On the other hand, I feel as though the article is also quite informative and somewhat objective, as it presents relevant statistics and is succinct and factual, meaning there is little room for opinion in the piece. Furthermore, in the article, there is a small section of comments by a KPMG official:

    “One step could be, can you establish a subsidy mechanism for screening or providing some medication for these people? That could have a certain cost,” says Amit Mookim, head of healthcare at KPMG.”Then, is there a mechanism to take care of certain procedures, operations or surgeries which is then contracted to private players? That is another cost.”Then there is the end-of-life care for which the infrastructure doesn’t exist – so how much infrastructure can you build?”

    The inclusion of these comments, as well as quotes from people who demand improved social security demonstrates BBC’s objectiveness. They first show the side of the story which claims governmental and familial efforts are insufficient,then subsequently show the opinion that instilling elderly care policies is not currently feasible in India.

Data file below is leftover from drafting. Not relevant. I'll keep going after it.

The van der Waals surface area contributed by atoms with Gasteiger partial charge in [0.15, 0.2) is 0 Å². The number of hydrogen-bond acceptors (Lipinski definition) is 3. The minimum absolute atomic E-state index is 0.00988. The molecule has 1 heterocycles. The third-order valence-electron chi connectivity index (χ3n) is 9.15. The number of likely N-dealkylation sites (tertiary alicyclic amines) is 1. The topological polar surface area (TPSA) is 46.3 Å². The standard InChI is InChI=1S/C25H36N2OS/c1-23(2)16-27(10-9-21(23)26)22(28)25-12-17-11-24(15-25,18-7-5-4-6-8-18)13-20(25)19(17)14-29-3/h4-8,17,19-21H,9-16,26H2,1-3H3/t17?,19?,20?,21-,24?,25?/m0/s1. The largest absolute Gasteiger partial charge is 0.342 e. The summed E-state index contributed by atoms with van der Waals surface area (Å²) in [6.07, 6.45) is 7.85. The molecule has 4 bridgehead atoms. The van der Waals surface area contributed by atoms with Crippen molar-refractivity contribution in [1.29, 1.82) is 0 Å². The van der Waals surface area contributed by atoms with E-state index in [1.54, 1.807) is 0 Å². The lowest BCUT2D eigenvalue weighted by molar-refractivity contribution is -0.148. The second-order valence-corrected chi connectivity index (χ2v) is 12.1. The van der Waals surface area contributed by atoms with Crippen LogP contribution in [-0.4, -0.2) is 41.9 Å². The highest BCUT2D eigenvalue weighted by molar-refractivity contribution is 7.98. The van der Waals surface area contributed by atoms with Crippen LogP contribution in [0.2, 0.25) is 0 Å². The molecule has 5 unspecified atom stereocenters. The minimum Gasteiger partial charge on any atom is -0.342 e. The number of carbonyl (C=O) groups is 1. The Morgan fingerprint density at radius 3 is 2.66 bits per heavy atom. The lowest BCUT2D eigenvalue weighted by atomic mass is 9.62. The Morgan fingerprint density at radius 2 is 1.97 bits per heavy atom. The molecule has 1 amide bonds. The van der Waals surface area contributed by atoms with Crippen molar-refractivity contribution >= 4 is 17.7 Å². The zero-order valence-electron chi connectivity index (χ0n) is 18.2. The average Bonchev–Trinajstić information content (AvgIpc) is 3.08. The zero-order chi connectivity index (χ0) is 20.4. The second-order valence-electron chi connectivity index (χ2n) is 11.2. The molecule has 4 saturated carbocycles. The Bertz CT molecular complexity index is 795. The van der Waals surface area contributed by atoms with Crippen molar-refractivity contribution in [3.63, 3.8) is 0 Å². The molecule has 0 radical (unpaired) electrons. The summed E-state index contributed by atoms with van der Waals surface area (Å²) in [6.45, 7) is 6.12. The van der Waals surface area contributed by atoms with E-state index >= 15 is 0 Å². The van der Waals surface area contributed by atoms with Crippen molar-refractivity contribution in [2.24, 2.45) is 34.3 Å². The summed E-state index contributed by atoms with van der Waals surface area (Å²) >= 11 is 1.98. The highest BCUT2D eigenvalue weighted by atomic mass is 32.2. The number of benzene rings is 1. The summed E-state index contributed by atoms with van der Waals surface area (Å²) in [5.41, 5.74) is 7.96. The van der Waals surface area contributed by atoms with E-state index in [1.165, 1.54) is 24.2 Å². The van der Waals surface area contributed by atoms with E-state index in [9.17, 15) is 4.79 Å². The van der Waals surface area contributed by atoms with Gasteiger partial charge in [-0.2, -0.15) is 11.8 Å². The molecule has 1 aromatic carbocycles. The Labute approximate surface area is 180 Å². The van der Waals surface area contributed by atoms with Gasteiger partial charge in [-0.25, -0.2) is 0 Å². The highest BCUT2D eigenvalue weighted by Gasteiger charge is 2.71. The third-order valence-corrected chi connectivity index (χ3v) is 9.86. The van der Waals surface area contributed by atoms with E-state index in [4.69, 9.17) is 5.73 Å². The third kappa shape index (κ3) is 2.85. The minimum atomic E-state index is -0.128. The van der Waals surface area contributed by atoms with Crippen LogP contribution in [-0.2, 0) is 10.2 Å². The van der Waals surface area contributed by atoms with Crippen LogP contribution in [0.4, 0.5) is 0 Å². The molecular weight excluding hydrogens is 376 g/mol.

Based on these examples, I believe the article reflects the BBC’s bias in a minor way. However, since the bias is so subtle in this particular article, I believe it does not hinder the comprehensive communication of the story.

    In determining the extent to which governments should be responsible for elderly care, the associated knowledge question of whether or not family members are responsible for elderly care would have to be considered. In order to arrive at a conclusion about the central knowledge question, various case studies from different countries would have to taken into account. The effectiveness of various governmental policies currently implemented in different parts  of the world would have to be examined. Also, the ethical implications of forcing taxation and/or familial care upon a population would have to be considered. Finally, all other associated knowledge questions as well as their implications would have to be considered before attaining a conclusion to the central question.

    In conclusion, based on my current knowledge, I believe that governments should be responsible for providing adequate healthcare, financial aid and pension programs for the elderly population as despite no longer being able to contribute productively to the workforce, the elderly still have the basic human right to access to healthcare, sanitation and nutrition, in other words the right to live. However, depending on the nation and circumstances, policies may differ in different places based on the specific issues and needs of that a particular population. In order to determine an effective program for a specific region, the current situation, culture and infrastructure as well as budget limitations would have to be considered.